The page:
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OBJECTIVES

To provide basic information about HPV and


HPV-related diseases including cervical cancer
To educate the participants about cervical
cancer prevention and control
HUMAN PAPILLOMAVIRUS (HPV)

More than 100 types of HPV


~30-40 types affect the genital area
Genital HPV is the most common
sexually transmitted infection
in men and women
HPV-RELATED DISEASES
Fallopian Tubes
Ovaries
Uterus
Oropharyngeal Cancer

Recurrent Respiratory Cervix


Papillomatosis Vagina

Vulva

Genital Warts

Penile Cancer ●
Anal Cancer ●

● Cervical Cancer
● Vulvar Cancer
● Vaginal Cancer
HPV-RELATED CANCERS & DISEASES

Cervical Cancer Cervical


and CIN adenocarcinoma
in SITU (AIS)

HPV
Genital Warts VIRUS Vulvar cancer and
vulvar intraepithelial
neoplasia (VIN)

Anal Cancer Vaginal cancer and


and AIN vaginal intraepithelial
neoplasia (VaIN)
WHAT IS CERVICAL CANCER?
Abnormal growth of cells in the cervix
(lower part of the uterus that connects
to the vagina)
A serious condition that takes over
hundred thousands of friends, wives,
mothers, daughters, sisters from us
every year
GLOBAL DATA

Worldwide, cervical cancer is the third


most common cancer among women
and the second most frequent cause of
cancer-related death, accounting for
nearly 300,000 deaths annually

Globocan 2008
PHILIPPINE DATA
In the Philippines, about 6,670 new cervical cancer
cases are diagnosed annually
Cervical cancer ranks as the 2nd most frequent
cancer among women in the Philippines.
12 Filipino women die every day from cervical
cancer
Cervical cancer treatment may cost as much as
Php 150,000 to 500,000
BEYOND THE NUMBERS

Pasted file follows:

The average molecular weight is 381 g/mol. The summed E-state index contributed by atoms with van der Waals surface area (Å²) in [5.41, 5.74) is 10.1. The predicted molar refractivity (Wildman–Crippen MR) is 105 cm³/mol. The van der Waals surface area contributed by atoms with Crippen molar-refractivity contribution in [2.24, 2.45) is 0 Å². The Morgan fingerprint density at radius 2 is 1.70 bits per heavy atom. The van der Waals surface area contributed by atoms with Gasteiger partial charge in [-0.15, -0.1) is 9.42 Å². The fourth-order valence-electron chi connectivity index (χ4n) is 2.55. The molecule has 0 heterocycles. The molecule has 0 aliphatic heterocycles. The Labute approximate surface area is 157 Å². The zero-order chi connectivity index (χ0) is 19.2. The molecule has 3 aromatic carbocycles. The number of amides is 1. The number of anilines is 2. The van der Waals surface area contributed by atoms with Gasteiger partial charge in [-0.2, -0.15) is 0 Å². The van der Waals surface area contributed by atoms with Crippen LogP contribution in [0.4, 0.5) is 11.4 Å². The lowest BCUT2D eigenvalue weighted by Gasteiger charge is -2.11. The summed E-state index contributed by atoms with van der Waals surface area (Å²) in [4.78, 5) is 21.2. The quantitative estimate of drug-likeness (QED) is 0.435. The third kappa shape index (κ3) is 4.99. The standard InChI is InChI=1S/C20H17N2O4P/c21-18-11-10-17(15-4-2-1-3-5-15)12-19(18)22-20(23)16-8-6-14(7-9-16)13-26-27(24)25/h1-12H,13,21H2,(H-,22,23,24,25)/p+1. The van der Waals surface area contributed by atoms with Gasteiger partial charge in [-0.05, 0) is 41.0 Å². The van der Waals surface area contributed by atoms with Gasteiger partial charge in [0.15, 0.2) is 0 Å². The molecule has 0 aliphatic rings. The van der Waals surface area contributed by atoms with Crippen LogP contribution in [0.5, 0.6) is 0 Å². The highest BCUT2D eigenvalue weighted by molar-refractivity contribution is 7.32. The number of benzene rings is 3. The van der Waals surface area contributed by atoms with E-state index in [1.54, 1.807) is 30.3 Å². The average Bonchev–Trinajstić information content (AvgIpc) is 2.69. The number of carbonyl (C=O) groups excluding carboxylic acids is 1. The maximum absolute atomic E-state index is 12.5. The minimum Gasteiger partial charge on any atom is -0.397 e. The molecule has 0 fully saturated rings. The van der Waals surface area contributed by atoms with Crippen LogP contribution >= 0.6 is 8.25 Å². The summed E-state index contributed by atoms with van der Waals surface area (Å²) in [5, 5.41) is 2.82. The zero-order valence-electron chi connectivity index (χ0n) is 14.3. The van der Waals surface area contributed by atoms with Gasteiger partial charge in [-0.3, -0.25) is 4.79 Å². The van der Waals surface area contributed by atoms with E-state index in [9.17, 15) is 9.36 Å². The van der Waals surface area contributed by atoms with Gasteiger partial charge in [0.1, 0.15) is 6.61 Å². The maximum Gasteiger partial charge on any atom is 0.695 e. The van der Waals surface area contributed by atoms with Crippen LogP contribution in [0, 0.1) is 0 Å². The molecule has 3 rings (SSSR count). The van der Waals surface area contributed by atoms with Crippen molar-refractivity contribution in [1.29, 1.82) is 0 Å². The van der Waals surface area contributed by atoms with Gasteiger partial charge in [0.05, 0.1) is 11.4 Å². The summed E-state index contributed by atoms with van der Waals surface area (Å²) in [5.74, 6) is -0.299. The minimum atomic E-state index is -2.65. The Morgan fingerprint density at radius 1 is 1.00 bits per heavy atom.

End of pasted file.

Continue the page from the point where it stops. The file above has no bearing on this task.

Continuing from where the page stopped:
THE BURDEN OF DISEASE CAUSED BY HPV
Depression Fear of Cancer
Stigma Negative self-image
Lost productivity Financial burden
Pain and discomfort of symptoms Social isolation
Sexual difficulties Anxiety
SYMPTOMS OF HPV INFECTION
Genital warts – cauliflower-like Time after HPV infection
lesions in the genital areas 3 - 6 months 4 - 5 years 9 - 15 years

Pre-cancerous lesions or early


Persistent Cervical
stages of cervical cancer - may have infection Pre-cancerous Cancer
Initial Cervix Stage 1
no symptoms HPV
infection
Cervical cancer – Pre-cancerous Cervix
Stages 2 & 3 +
- abnormal spotting/bleeding Co-factors
(viral, host, envirnmental)
- foul-smelling discharge
“Cleared” HPV infection
- pain
- urinary and bowel movement difficulties It takes 9-15 years for cervical cancer
to develop from initial infection
WHO ARE AT RISK?
FEMALES MALES
Young age at first sexual intercourse Greater number of sex partners

Greater number of sex partners Being uncircumcised

Male partner sexual history

Uncircumcised male partner


TO PROTECT YOURSELF
A bstinence
B e faithful
C ondom
D octor consult
V accination
SCREENING (PAP SMEAR OR VIA)

PAP SMEAR VIA (VISUAL INSPECTION USING ACETIC ACID)


Pap smear is recommended to be done every
3 years starting at 21 yrs old.
NEGATIVE

POSITIVE

Even if you get vaccinated with the HPV vaccine, it will not replace your regular pap smear or
VIA (Visual Inspection with Acetic acid).
WHY VACCINATE EARLY?
HPV vaccination is most effective when given during
childhood or adolescence, i.e. before first sexual interaction,
when HPV infection risk is nil or at its lowest.
HOW DOES VACCINATION WORK?
Vaccination at a young age is also ideal because
this is when the immune system is at its strongest and,
therefore, will mount a robust response to the vaccine.
SIDE EFFECTS
Like any medication, vaccines may cause side effects. The following are the common side effects reported:

Headache
Fever
Nausea
Injection site side effects
(pain, swelling, redness, itchiness, bruising)
These are usually mild and will resolve within a few days after vaccination
WHO SHOULD NOT RECEIVE
THE VACCINE?

Fever ≥ 38 C
0

History of severe allergic reaction


Pregnancy
DOH HPV SCHOOL-BASED
IMMUNIZATION PROGRAM
GUIDELINES
1 SIGNED NOTIFICATION FORM
2 HEALTH ASSESSMENT (Checkup)
3 VACCINATION (Left upper arm)
4 OBSERVATION (15 minutes)
Thank you!